We’re also able to offer a combination of human editorial curation of fresh ideas on broadcast TV alongside algorithmic recommendation on digital All 4, and they both feed each other. That combination is something that you don’t get on streaming services or social media, and that layer of creative expertise [needed] to curate an experience for our viewers is incredibly important as we seek to bring viewers new ideas.

TV EUROPE: What is the role of acquired programming in the Channel 4, E4 and More4 schedules?
MAHON: Channel 4 and E4 have always been about a blended mix of high-quality, U.K.-produced originations and the very best from the rest of the world. The Handmaid’s Tale, for example, has something powerful to say about the world. And this summer [we partnered] with Showtime to bring a talent we originally launched on Channel 4, Sacha Baron Cohen, back to the channel with his provocative and mischievous Who Is America?

TV EUROPE: How are you evolving the All 4 service?
MAHON: We’re investing a lot more in All 4 to build the scale of the offer for viewers and improve the experience for them when they’re using the service.

When we commission content now, we’re also looking carefully at how it’s going to be consumed across all our platforms and how we can experiment more with windowing and box sets, and even better reflect the different ways people are watching.

We’ve also been looking at innovative partnerships to build the scale of the service, and in the last couple of months, we announced a major new deal with VICE to bring more than 900 hours of programming, including 200 hours of new content, to All 4 in a new youth-focused branded hub.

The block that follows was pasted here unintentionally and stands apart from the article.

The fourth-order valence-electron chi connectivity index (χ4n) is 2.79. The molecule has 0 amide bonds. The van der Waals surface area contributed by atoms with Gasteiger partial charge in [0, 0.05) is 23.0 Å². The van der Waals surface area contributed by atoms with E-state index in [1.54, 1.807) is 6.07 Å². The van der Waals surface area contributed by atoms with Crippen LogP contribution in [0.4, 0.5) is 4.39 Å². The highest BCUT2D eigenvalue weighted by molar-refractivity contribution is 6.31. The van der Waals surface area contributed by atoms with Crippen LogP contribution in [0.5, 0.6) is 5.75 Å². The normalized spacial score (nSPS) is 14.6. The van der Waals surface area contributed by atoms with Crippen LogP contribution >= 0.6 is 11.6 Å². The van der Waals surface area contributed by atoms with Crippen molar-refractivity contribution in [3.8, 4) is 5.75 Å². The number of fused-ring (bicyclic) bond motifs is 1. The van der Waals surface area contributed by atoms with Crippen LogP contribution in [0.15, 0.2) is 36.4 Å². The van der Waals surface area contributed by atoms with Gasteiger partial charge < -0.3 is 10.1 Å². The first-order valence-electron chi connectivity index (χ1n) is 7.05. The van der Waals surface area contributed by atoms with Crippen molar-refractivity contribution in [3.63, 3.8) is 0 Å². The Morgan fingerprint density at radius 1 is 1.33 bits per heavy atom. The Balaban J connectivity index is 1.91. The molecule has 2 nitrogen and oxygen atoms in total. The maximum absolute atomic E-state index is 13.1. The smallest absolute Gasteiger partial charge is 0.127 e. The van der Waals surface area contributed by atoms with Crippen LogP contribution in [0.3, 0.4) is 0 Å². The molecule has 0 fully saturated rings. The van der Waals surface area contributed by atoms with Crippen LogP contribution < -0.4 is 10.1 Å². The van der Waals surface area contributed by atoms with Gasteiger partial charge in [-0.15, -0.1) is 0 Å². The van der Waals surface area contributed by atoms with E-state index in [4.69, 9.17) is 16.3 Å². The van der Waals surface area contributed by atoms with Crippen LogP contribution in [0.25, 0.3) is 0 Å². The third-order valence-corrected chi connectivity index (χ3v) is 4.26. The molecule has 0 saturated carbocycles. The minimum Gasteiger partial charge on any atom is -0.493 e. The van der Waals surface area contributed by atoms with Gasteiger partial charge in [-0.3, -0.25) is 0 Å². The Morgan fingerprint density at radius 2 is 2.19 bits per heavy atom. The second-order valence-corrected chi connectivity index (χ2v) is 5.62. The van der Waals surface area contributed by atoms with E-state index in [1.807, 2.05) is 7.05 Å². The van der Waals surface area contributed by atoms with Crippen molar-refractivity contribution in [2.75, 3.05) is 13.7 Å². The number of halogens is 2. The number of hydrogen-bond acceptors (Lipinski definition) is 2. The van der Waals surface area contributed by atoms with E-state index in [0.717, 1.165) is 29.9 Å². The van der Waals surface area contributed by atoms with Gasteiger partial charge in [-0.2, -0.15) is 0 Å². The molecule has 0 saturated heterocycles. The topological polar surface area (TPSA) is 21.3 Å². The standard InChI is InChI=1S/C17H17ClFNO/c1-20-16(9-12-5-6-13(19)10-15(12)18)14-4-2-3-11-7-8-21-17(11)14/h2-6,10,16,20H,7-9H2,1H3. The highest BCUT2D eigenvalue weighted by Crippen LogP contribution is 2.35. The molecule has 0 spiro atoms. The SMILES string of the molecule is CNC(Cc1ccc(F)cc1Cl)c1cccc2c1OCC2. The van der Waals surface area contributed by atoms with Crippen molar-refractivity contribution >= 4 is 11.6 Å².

TV EUROPE: Tell us about Channel 4’s plans for a new headquarters outside London.
MAHON: This is about representation and how Channel 4 can better reflect all the U.K. After the EU referendum, there was a clear sense of disenfranchisement across many areas of the U.K., outside of the southeast particularly, and it became clear to us that as a publicly owned broadcaster, we needed to think about how we respond to that.

At the heart of what we’ve committed to is a move to spend 50 percent of our production investment in the nations and regions [encompassing England, Scotland, Wales and Northern Ireland], which is an extra £250 million over the next five years, and I hope this will be transformative in terms of the regional creative economy, but also in regional representation in front of, and behind, the camera.

The second part is about making sure we have the right infrastructure in place to support that increase in spending, so we’re establishing a new national headquarters and two new creative hubs across the U.K. They’ll contain both commissioners and staff from across many areas of our business. And [we’re] moving our programming, including co-anchoring Channel 4 News from the nations and regions [bureaux] and launching a new daily program there.

I’ve visited regions across the U.K. as part of the process over the last few months, and I’ve been phenomenally impressed with the caliber of talent outside London and the impact we could make. Despite being a relatively small organization, you see what a totemic cultural and creative value Channel 4 has and what huge impact we could create.

TV EUROPE: What is the advertising climate in the U.K.?
MAHON: The television ad market has been incredibly resilient despite the political uncertainty over the last two years. After a dip in late 2016 and early 2017, we’ve seen growth at the end of last year and in the first half of 2018. We’re optimistic about the rest of the year.

TV EUROPE: What prospects for growth do you see for the Channel 4 group in the next 12 to 24 months?
MAHON: In an era of digital competition and new distribution models, where consumers have an oversupply of content, I think our role and the role of U.K. public-service broadcasters is more important than ever.
We can deliver trusted, high-quality, independent and impartial news at scale—you only have to look at the impact that Channel 4 News had with its Cambridge Analytica investigation to see how valuable that can be and how that can cut through in an era of echo chambers, social media and fake news.

I think that sense of British democratic values is perhaps more important now than it has been at any time in Channel 4’s history.